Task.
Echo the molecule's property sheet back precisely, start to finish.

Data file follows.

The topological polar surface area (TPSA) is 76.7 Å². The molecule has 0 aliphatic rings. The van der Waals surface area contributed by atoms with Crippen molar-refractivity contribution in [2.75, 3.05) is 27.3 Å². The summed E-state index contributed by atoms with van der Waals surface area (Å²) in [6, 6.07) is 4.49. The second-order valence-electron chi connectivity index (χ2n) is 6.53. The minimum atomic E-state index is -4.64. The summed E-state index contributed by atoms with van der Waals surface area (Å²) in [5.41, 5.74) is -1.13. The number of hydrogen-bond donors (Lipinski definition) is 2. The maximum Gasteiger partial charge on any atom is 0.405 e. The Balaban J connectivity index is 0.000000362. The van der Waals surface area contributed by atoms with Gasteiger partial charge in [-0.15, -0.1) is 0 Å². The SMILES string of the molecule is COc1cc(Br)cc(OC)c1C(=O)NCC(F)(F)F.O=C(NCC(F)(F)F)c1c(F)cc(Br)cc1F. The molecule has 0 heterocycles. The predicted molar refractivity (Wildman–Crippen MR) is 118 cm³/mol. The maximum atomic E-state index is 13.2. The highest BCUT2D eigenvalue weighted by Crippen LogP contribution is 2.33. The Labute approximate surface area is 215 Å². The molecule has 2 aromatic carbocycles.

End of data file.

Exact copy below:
The topological polar surface area (TPSA) is 76.7 Å². The molecule has 0 aliphatic rings. The van der Waals surface area contributed by atoms with Crippen molar-refractivity contribution in [2.75, 3.05) is 27.3 Å². The summed E-state index contributed by atoms with van der Waals surface area (Å²) in [6, 6.07) is 4.49. The second-order valence-electron chi connectivity index (χ2n) is 6.53. The minimum atomic E-state index is -4.64. The summed E-state index contributed by atoms with van der Waals surface area (Å²) in [5.41, 5.74) is -1.13. The number of hydrogen-bond donors (Lipinski definition) is 2. The maximum Gasteiger partial charge on any atom is 0.405 e. The Balaban J connectivity index is 0.000000362. The van der Waals surface area contributed by atoms with Gasteiger partial charge in [-0.15, -0.1) is 0 Å². The SMILES string of the molecule is COc1cc(Br)cc(OC)c1C(=O)NCC(F)(F)F.O=C(NCC(F)(F)F)c1c(F)cc(Br)cc1F. The molecule has 0 heterocycles. The predicted molar refractivity (Wildman–Crippen MR) is 118 cm³/mol. The maximum atomic E-state index is 13.2. The highest BCUT2D eigenvalue weighted by Crippen LogP contribution is 2.33. The Labute approximate surface area is 215 Å². The molecule has 2 aromatic carbocycles.